IT pricing platforms give your sales team a hard time closing?

April 30, 2017 | Alexander Nowroth

There’s light on the horizon

Times aren’t getting easier for sales people, especially in the freight forwarding industry. Not only because of the brutal, cut throat competition which has worsened margins since years but because of this trend: The use of IT pricing platforms and other cognate tools fuel the ever prevailing price war further so it makes it very hard to differentiate yourself from the competition and worse, your customer regards you as “exchangeable”.

So what do you do?

Humans in most cases still actually make the final decision, not IT platforms, algorithms or computers. Oh yes, algorithms may point out who has been the cheapest but it is still a human who calls the final shot.

As long as decision makers at your target company are humans and not machines, you have the chance to influence them and win her for you, long before the bidding process starts.

Building trust is more important than ever!

At the beginning of all relationships there is trust. It is like building a house. Without the foundation you cannot build it. A few years ago, one client complained to me that another sales person, she has been dealing with for a long time, would only visit her when she issues a new RFQ (Request for Quotation). How would you feel being the decision maker? Right, not really been taken care of but “used” to just sell your stuff.

My ambition always has been and still today is this: Before I even quote, I want to understand my client`s business better than my own business.

In order to achieve that, I need to spend time with my prospective client. Buyers are very sensitive to transactional sales people. Why? Because people still connect a sales person with a needy used car sales person (no offence to any reader of this industry) who just wants to make a deal, ideally today. So make a difference, especially in today`s digitalised world. I dare say that it is more important than ever, to connect with another human.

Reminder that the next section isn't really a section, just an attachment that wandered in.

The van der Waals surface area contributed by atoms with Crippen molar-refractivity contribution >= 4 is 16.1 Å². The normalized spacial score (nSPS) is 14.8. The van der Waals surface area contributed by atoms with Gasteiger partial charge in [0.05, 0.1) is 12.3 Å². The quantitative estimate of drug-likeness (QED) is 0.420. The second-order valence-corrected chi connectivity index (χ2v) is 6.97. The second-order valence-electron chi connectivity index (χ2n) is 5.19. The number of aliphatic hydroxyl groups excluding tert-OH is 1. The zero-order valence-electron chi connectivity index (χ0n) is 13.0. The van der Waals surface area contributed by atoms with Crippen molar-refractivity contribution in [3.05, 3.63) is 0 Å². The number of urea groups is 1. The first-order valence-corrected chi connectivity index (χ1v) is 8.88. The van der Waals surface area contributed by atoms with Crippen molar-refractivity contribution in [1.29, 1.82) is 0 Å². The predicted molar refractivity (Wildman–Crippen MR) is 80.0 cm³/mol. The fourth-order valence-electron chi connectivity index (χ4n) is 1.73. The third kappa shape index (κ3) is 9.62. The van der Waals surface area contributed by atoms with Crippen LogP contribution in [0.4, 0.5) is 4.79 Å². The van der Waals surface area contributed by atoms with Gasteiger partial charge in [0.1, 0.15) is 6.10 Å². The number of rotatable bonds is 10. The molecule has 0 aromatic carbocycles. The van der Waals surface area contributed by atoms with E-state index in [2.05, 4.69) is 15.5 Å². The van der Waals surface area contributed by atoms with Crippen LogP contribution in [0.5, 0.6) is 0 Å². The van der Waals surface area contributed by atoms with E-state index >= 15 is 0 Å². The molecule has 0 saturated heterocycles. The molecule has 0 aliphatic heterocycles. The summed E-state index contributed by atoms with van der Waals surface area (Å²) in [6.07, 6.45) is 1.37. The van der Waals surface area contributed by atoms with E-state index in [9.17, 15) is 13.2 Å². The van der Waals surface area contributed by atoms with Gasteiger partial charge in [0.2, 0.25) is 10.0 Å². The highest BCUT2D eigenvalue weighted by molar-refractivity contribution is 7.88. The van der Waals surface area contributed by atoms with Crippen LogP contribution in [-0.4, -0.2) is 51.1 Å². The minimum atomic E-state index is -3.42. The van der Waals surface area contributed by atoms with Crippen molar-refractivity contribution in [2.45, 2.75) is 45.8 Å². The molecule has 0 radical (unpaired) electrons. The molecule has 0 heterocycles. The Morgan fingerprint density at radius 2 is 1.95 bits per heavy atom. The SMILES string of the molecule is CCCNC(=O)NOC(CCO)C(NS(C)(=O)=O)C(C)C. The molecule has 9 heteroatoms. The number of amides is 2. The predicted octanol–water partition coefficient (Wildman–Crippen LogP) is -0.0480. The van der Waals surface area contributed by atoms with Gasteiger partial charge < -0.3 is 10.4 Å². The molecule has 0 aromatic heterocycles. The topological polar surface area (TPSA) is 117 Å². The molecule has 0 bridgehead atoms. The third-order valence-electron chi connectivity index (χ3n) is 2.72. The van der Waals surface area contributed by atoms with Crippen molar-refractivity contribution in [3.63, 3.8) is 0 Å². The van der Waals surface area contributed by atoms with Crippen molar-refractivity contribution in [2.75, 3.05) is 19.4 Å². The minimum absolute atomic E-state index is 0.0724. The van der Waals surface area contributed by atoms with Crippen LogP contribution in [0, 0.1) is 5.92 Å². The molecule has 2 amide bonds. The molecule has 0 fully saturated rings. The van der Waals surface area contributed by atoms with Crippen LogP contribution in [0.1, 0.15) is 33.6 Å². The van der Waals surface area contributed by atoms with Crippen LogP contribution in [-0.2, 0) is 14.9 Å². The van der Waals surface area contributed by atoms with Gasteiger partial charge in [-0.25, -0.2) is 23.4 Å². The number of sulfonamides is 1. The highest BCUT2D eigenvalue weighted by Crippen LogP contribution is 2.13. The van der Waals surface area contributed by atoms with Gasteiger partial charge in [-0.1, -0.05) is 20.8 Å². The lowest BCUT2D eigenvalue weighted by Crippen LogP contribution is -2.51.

An example: One cannot shortcut trust, it takes time to develop. In practice: Make sure you develop a relationship long before the bidding process starts, i.e. if the decision maker tells you the RFQ only starts in 6-9 months, try and visit her several months earlier, in order to really understand her motivation behind issuing the RFQ. By completing rates on a rather anonymous platform you have no chance at all to present value. Now when you visit her, in some instances you may convince her to not even issue an RFQ and the business is awarded to you because you draft a solution tailor made to her needs.

Imagine this: You have beaten competition without a time and nerve wracking often month-long process. Plus, you save the same for your customer. On the other hand, large, stock-listed companies in most cases are forced to run an annual or bi-annual RFQ, because of the shareholder`s interest. Even in this case, you may learn about things when building a relationship you didn’t event ask about, a strong sign of trust.

When I won an RFQ of a large stock listed company, I asked the buyer why she awarded the business to me. The main driver was that I really listened to her needs and uncovered what she was really looking for. Sure, pricing has to be within the ballpark but to get the deal over the line it isn`t the crucial driver. In order to build trust, you need to spend time with the decision maker. It is a sound investment with a dramatic return.